How Cornell University Diversified Its Incoming PhD Computer Science...

Higher Education

How Cornell University Diversified Its Incoming PhD Computer Science Student Body

By Tina Nazerian     May 18, 2018

How Cornell University Diversified Its Incoming PhD Computer Science Student Body

When a professor posted a Twitter thread about how Cornell University improved diversity in its computer-science PhD program, it quickly went viral.

“[W]e made a big step in improving diversity of the program. Let me tell you about it,” wrote David Bindel, the PhD admissions chair for Cornell University’s Computer Science department, earlier this month.

It’s clearly an issue that other higher ed leaders are interested in hearing about—the tweet has been shared more than 750 times and drew nearly 2,000 likes.

Computer science is “not just white dudes slinging code, and we all suffer for it when the world thinks that’s what it is,” Bindel wrote.

So how did Cornell do it? Bindel tells EdSurge that last year, Cornell had one Native American applicant, four African American and 17 hispanic applicants to its computer science PhD program, out of a pool of about 850 people. To encourage greater diversity in the next class. Bindel reached out to coordinators of the McNair Scholars Program, an organization that seeks to get undergraduate students—many of whom are underrepresented in graduate education—ready for graduate studies across the United States.

Bindel tapped into his personal network as well, which to some extent involved friends who now teach at different institutions. He also reached out to current Cornell computer science graduate students who had contacts.

Bindel says the rest of the application-and-review process was “pretty standard.” However, the committee added two new questions to the evaluations this year. The first was on how well the students had done with the opportunities they had.

“The idea was somebody who went through Stanford and sat in the back of a research group, then got their name on a couple of papers might not actually have done as impressive a job with the resources that they had as somebody who didn’t necessarily get a paper out, but did really impressive research as an undergraduate at a university where they had less mentoring,” Bindel says.

The committee also considered if the applicant brought a unique perspective to their research area. Bindel says both of those questions did affect decisions for some students.

“It wasn’t just that this got us more underrepresented minorities; it got us different students,” he says.

Last year, Cornell admitted 135 computer science PhD students out of a pool of about 850, targeting a class size of 40. This year, the applicant pool was about 1,300, and Cornell admitted 147 students, targeting a class size of 50. Out of the 147 admits, 59 have chosen to attend. Specifically, 52 have chosen to matriculate this upcoming year, and seven others have deferred admission.

As for the makeup of those 59 students, 30 are non-U.S. citizens from countries that include China and India. Of the latter, seventeen are men (two are Hispanic, four are African American, two are Asian American and nine are Caucasian), and 12 are women (one is African American, one is Pacific Islander, one is Asian American and 9 are Caucasian). In comparison, in Fall 2017, 42 students accepted offers, including four deferrals, Bindel says. Of those offers, 18 were United States citizens—and the only offers to underrepresented minorities were to two African American men, both of whom accepted.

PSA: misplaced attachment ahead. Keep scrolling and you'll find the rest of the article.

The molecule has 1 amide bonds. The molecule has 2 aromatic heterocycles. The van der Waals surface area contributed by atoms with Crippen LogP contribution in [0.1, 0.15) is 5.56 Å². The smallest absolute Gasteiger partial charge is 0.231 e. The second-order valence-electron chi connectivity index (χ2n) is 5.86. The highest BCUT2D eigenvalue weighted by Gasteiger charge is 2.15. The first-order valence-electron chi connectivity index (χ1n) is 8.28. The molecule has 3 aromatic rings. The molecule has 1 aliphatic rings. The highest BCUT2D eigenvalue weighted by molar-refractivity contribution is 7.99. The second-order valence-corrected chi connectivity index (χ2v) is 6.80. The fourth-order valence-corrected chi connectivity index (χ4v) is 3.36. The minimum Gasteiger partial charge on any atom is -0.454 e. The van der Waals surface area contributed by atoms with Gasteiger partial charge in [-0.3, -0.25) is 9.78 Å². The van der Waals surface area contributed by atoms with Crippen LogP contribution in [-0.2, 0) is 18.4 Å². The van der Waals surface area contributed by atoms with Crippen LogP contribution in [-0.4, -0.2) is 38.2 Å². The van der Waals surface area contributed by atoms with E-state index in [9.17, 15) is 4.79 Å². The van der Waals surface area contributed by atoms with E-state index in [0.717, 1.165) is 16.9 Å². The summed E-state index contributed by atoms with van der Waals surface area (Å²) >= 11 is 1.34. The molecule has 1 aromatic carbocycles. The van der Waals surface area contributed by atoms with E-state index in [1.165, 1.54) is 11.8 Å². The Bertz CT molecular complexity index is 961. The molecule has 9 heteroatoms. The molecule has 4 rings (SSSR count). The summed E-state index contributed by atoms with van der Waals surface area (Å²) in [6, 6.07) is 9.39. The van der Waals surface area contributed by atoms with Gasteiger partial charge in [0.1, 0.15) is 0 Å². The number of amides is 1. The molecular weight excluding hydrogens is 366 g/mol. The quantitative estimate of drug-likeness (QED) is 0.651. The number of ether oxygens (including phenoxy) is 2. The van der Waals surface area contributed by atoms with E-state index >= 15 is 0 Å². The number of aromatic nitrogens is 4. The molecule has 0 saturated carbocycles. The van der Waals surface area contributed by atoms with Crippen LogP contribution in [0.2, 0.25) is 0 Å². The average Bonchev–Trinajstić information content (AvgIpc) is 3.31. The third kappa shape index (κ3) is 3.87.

“Overall, we actually got more selective this year than we did last year,” Bindel says.

Bindel adds that this year, there was a disproportionately high yield among female students and underrepresented minorities. A key piece of the department’s recruiting, he says, is the graduate student visit day, where prospective students meet with faculty and see what the campus is like. Bindel thinks it helped that students who attended saw that other admitted students were from a similar racial or gender background.

Hakim Weatherspoon, an associate professor in Cornell’s computer science department who works on increasing the number of underrepresented minorities who pursue a PhD, says the lack of diversity in computer science faculty and graduate students goes back to undergraduate education—and can go back to high school and earlier as well.

He thinks not everyone is aware of computer science. And once underrepresented minorities find out they’re interested in the subject, some may fear pursuing it because they have less experience than those who started learning the subject sooner.

He adds that another reason could be that underrepresented minorities don’t have examples in their families and universities of those who’ve been successful in the field. And finally, he thinks isolation can be a factor—meaning, if a student is the only one or one of the only ones of his or her race in computer science classes. He thinks that extends to the graduate level. Increasing diversity, he says, is not just about getting people to apply, but getting them into a cohort as well.

“If you’re only one student, every other year in a PhD program, you’re going to be isolated.”

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